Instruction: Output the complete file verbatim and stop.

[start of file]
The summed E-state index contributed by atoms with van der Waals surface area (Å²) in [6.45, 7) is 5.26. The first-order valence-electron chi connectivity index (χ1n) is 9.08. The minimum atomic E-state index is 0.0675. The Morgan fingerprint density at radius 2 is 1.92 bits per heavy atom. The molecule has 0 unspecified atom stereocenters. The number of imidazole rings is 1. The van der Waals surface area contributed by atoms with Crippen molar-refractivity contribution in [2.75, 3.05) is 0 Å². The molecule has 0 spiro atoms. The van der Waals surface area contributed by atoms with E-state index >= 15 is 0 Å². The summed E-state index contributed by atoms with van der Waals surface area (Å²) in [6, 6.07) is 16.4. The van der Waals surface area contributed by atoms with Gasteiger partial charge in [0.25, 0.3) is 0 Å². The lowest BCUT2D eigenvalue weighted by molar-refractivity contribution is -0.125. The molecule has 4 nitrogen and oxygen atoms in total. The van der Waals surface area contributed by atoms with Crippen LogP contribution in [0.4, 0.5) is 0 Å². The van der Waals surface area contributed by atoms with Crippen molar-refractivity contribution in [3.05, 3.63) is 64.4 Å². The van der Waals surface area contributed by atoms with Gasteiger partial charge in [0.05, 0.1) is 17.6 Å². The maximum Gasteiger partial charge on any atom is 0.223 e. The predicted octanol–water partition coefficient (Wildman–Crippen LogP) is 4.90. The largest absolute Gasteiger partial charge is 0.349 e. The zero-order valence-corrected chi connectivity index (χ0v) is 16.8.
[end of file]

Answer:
The summed E-state index contributed by atoms with van der Waals surface area (Å²) in [6.45, 7) is 5.26. The first-order valence-electron chi connectivity index (χ1n) is 9.08. The minimum atomic E-state index is 0.0675. The Morgan fingerprint density at radius 2 is 1.92 bits per heavy atom. The molecule has 0 unspecified atom stereocenters. The number of imidazole rings is 1. The van der Waals surface area contributed by atoms with Crippen molar-refractivity contribution in [2.75, 3.05) is 0 Å². The molecule has 0 spiro atoms. The van der Waals surface area contributed by atoms with E-state index >= 15 is 0 Å². The summed E-state index contributed by atoms with van der Waals surface area (Å²) in [6, 6.07) is 16.4. The van der Waals surface area contributed by atoms with Gasteiger partial charge in [0.25, 0.3) is 0 Å². The lowest BCUT2D eigenvalue weighted by molar-refractivity contribution is -0.125. The molecule has 4 nitrogen and oxygen atoms in total. The van der Waals surface area contributed by atoms with Crippen LogP contribution in [0.4, 0.5) is 0 Å². The van der Waals surface area contributed by atoms with Crippen molar-refractivity contribution in [3.05, 3.63) is 64.4 Å². The van der Waals surface area contributed by atoms with Gasteiger partial charge in [0.05, 0.1) is 17.6 Å². The maximum Gasteiger partial charge on any atom is 0.223 e. The predicted octanol–water partition coefficient (Wildman–Crippen LogP) is 4.90. The largest absolute Gasteiger partial charge is 0.349 e. The zero-order valence-corrected chi connectivity index (χ0v) is 16.8.